Monday, April 23, 2018

PAHO Epidemiological Update: Diphtheria In The Americas


According to the noted anthropologist and researcher George Armelagos (May 22, 1936 - May 15, 2014) of Emory University - in his work The Changing Disease-Scape in the Third Epidemiological Transition-  in the mid-1970s we entered the age of newly emerging infectious diseases, re-emerging diseases and a rise in antimicrobial resistant pathogens.

While emerging pathogens - like novel flu, hemorrhagic fevers, SARS and other exotic pathogens are a major concern -  antimicrobial resistance continues to rise to alarming levels around the world, and we are seeing the resurgence of old, nearly forgotten infectious diseases like measles, mumps, scarlet fever, and diphtheria. 
Pretty much as predicted 32 years ago by Dr. Armelagos.  For a more detailed review of his work, and the reasons behind his conclusions, you may wish to revisit my 2016 blog  The Third Epidemiological Transition.
A couple of weeks ago, in UK: `Exceptional' Scarlet Fever Season Continue, we looked at the (still) unexplained return of Scarlet fever around the world. 

A month ago, in ECDC RRA On Measles In EU & Harvard Study On Mumps Vaccine, we looked at two more infectious diseases - once nearly vanquished in Europe and the United States - which are on the rise again. 

And perhaps most surprisingly, we been following the come back of diphtheria around the globe.  A few recent blogs include:
WHO Update & Risk Assessment: Diphtheria At Cox's Bazar, Bangladesh
WHO: Diphtheria Spreading Rapidly In Cox’s Bazar, Bangladesh
Vietnam MOH Warns Of Diphtheria’s Spread From Laos
Over the past 50 years diphtheria has become so well controlled by vaccines in Western countries that many doctors can now go their entire career without ever seeing a case.  
But that success story may be in danger, as over the past few years we've seen more and more outbreaks around the globe. 
Last week PAHO (the Pan American Health Organization) released an epidemiological update on Diphtheria in the Americas, citing four countries (Brazil, Colombia, Haiti & Venezuela) that have reported cases in the past year.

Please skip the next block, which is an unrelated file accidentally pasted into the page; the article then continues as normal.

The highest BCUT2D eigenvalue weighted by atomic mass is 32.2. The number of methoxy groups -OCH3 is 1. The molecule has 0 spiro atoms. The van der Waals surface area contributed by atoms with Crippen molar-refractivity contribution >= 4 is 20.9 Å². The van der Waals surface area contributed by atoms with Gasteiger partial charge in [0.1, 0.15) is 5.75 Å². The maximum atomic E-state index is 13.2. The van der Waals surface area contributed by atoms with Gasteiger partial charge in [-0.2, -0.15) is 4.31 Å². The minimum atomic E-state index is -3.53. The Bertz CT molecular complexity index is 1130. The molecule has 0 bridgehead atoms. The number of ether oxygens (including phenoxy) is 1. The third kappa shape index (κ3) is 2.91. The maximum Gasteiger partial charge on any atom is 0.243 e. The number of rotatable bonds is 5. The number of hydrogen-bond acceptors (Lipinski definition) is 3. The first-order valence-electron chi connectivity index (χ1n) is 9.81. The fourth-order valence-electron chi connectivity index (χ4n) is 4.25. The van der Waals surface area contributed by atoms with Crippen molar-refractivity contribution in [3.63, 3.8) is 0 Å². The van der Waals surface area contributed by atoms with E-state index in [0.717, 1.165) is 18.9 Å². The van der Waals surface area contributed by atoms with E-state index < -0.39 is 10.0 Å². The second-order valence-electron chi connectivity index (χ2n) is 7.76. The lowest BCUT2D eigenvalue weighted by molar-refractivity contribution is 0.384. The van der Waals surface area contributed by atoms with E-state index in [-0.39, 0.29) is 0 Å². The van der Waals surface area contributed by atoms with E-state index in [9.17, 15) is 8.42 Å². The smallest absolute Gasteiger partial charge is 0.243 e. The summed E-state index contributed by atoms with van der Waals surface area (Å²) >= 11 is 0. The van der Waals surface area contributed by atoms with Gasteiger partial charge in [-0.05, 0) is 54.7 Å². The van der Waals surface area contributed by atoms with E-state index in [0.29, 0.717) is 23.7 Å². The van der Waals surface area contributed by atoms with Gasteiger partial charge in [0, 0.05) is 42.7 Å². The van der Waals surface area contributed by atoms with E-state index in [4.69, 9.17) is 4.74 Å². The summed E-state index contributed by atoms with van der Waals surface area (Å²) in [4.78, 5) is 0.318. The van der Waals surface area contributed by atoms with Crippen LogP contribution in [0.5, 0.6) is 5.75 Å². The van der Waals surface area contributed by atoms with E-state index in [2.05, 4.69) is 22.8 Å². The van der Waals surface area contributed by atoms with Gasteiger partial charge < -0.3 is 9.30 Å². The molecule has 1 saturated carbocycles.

Hardest hit, with more than 1600 confirmed or suspected cases since 2016, has been Venezuela (see last summer's Venezuela: Reports Of A Growing Diphtheria Outbreak).

Epidemiological Update
16 April 2018

Diphtheria in the Americas - Summary of the situation
In 2017, four countries in the Region of the Americas—Brazil, the Dominican Republic, Haiti, and the Bolivarian Republic of Venezuela—reported confirmed diphtheria cases. In 2018 as of epidemiological week (EW) 14 of 2018, four countries in the Region—Brazil, Colombia, Haiti, and Venezuela—have reported suspected and confirmed diphtheria cases.
The following is a summary of the situation in each country with reported suspected and confirmed cases in 2018.
In Brazil in 2017, there were 42 suspected cases reported in 14 states. Of the reported cases, 5 were confirmed in four states: Acre (1), Minas Gerais (2), Roraima (1 fatal case, imported from Venezuela), and São Paulo (1). The remaining 37 cases were ruled out. Three of the 5 confirmed cases (2 in Minas Gerais and 1 in São Paulo) had received the full vaccination scheme. The confirmed cases range from 4 to 66 years of age (median 19 years), and four are male and one is female. Additionally, in EW 14 of 2018, 6 suspected cases were reported in 6 states; one reported in the state of Roraima (imported from Venezuela) is currently under investigation. As of EW 14, none were confirmed.